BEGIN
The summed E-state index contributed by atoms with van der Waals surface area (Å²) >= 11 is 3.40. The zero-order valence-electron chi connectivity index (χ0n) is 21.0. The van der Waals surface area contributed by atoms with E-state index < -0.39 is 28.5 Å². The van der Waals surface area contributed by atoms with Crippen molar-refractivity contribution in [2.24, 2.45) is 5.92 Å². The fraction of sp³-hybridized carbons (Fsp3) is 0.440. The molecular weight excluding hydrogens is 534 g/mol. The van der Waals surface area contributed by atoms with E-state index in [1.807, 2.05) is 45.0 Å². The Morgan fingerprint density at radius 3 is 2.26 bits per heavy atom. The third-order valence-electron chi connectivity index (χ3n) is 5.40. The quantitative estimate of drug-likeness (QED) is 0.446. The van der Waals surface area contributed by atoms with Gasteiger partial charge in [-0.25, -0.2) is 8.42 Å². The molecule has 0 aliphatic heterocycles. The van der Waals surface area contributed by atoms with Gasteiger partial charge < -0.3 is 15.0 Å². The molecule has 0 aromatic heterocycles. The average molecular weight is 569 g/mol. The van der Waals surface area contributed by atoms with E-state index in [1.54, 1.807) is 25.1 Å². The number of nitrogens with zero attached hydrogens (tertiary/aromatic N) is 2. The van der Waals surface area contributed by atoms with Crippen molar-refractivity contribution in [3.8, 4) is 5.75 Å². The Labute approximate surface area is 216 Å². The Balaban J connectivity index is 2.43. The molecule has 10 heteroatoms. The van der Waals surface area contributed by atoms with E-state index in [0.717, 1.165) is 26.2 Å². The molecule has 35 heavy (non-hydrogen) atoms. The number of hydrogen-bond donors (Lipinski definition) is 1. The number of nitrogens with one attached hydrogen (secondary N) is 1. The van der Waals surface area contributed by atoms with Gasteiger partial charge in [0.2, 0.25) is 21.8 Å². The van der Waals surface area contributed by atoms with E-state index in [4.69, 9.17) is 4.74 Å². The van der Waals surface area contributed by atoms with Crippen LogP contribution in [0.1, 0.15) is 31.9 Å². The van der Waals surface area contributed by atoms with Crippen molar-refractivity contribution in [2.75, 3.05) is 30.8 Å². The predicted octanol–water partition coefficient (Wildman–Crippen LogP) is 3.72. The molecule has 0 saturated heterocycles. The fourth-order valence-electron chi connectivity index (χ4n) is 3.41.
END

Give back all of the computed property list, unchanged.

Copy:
The summed E-state index contributed by atoms with van der Waals surface area (Å²) >= 11 is 3.40. The zero-order valence-electron chi connectivity index (χ0n) is 21.0. The van der Waals surface area contributed by atoms with E-state index < -0.39 is 28.5 Å². The van der Waals surface area contributed by atoms with Crippen molar-refractivity contribution in [2.24, 2.45) is 5.92 Å². The fraction of sp³-hybridized carbons (Fsp3) is 0.440. The molecular weight excluding hydrogens is 534 g/mol. The van der Waals surface area contributed by atoms with E-state index in [1.807, 2.05) is 45.0 Å². The Morgan fingerprint density at radius 3 is 2.26 bits per heavy atom. The third-order valence-electron chi connectivity index (χ3n) is 5.40. The quantitative estimate of drug-likeness (QED) is 0.446. The van der Waals surface area contributed by atoms with Gasteiger partial charge in [-0.25, -0.2) is 8.42 Å². The molecule has 0 aliphatic heterocycles. The van der Waals surface area contributed by atoms with Gasteiger partial charge < -0.3 is 15.0 Å². The molecule has 0 aromatic heterocycles. The average molecular weight is 569 g/mol. The van der Waals surface area contributed by atoms with E-state index in [1.54, 1.807) is 25.1 Å². The number of nitrogens with zero attached hydrogens (tertiary/aromatic N) is 2. The van der Waals surface area contributed by atoms with Crippen molar-refractivity contribution in [3.8, 4) is 5.75 Å². The Labute approximate surface area is 216 Å². The Balaban J connectivity index is 2.43. The molecule has 10 heteroatoms. The van der Waals surface area contributed by atoms with E-state index in [0.717, 1.165) is 26.2 Å². The molecule has 35 heavy (non-hydrogen) atoms. The number of hydrogen-bond donors (Lipinski definition) is 1. The number of nitrogens with one attached hydrogen (secondary N) is 1. The van der Waals surface area contributed by atoms with Gasteiger partial charge in [0.2, 0.25) is 21.8 Å². The van der Waals surface area contributed by atoms with E-state index in [4.69, 9.17) is 4.74 Å². The van der Waals surface area contributed by atoms with Crippen LogP contribution in [0.1, 0.15) is 31.9 Å². The van der Waals surface area contributed by atoms with Crippen molar-refractivity contribution in [2.75, 3.05) is 30.8 Å². The predicted octanol–water partition coefficient (Wildman–Crippen LogP) is 3.72. The molecule has 0 saturated heterocycles. The fourth-order valence-electron chi connectivity index (χ4n) is 3.41.